Never before has lawlessness been so relentlessly legalistic.
(12:00 AM) | Adam Kotsko:
A Zizek PostAccording to Amazon, 25% of people who look at the page for Zizek's forthcoming book preorder it. I'm not sure exactly what that number means -- perhaps they're saying that 25% of people who buy things after looking at that listing end up preordering the Zizek book. But still, that's a pretty big percentage, for what looks to be a complete retread. Have any of you preordered? If so, can you please tell me why the hell you would do such a thing?
An unrelated point: As I have learned through a couple of comment threads, some people are incredulous about Zizek's use of quantum physics. I understand where they're coming from, though I think that claiming that "probabilistic determinism" is the same as plain old determinism betrays a certain over-attachment to the idea of "determinism." Nevertheless, I think we can all agree that Zizek will have jumped the shark if he ever suggests -- even jokingly! -- that the knot-theory stuff in the later Lacan anticipates string theory.
UPDATE: I would be willing to bet that In Defense of Lost Causes reprints Zizek's intros to Robespierre and Mao.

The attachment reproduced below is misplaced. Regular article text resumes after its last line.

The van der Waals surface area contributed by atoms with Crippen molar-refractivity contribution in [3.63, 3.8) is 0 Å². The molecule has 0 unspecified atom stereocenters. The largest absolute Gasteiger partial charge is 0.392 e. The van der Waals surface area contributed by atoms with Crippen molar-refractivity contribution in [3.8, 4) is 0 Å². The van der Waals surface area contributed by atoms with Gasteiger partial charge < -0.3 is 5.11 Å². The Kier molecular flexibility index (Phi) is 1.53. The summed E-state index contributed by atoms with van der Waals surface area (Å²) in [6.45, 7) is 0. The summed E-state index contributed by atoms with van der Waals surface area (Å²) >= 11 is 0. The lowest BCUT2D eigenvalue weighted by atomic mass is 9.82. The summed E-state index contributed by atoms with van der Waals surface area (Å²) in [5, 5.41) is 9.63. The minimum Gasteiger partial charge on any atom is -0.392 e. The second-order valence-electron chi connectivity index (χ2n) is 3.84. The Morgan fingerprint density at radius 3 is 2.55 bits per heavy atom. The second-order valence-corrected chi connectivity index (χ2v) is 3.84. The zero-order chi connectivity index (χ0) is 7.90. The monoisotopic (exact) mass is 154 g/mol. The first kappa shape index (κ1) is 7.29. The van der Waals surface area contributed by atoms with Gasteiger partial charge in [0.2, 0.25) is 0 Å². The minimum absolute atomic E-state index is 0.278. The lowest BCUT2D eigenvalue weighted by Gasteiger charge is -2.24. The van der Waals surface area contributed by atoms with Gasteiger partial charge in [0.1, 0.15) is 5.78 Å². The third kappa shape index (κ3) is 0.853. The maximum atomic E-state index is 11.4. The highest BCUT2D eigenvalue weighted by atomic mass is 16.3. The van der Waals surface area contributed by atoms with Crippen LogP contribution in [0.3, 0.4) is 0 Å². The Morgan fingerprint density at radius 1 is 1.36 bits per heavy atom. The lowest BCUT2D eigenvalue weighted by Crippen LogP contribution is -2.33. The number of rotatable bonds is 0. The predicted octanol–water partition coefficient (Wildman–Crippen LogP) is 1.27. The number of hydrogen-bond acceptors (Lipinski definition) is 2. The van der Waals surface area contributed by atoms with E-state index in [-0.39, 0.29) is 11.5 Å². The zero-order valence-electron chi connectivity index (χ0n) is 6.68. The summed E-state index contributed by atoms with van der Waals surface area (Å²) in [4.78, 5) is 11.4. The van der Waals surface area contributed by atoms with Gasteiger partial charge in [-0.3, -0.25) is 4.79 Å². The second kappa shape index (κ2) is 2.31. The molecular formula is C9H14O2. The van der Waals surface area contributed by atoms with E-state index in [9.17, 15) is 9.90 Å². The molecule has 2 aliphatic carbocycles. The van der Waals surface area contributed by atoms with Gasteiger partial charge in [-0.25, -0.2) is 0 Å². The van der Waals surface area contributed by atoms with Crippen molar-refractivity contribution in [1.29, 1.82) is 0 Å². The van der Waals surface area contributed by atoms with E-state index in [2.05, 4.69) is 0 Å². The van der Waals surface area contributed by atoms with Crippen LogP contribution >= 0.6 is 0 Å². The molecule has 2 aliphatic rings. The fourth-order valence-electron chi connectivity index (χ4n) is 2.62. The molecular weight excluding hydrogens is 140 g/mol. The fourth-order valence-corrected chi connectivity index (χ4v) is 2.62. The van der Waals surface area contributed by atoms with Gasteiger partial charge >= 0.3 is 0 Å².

Tuesday, August 14, 2007
(3:36 PM) | Anthony Paul Smith:
Raising MoneyUpdate: We've raised about £125 (~$250) so far. Keep it coming if you can, but this does help. Thank you to everyone who donated.
A good friend of mine here in Nottingham just had his laptop, with all the work for his PhD dissertation, stolen along with his wife's laptop. Basically some asshole broke their living room window and found the two things of value in the house. He and his wife have suffered a very hard year; losing a parent to cancer with all the financial burdens of traveling from England to the US to be with them on top of that. This has just made everything that much harder for no good reason at all. The cops have told them they won't really be able to find the computers, even though they know likely did it. I'm wondering if anyone in The Weblog community would help raise whatever funds we can to help them get back on their feet. If you could give anywhere from £5 ($10) up we could really help them out.
(12:00 AM) | Adam Kotsko:
Tuesday Hatred: Wisdom CubeI hate it when The Girl won't go to El Cid with me. I hate comment threads about the risks associated with going to grad school.
I hate it when Tuesday rolls around and I'm feeling uninspired hatred-wise.
Monday, August 13, 2007
(12:00 AM) | Adam Kotsko: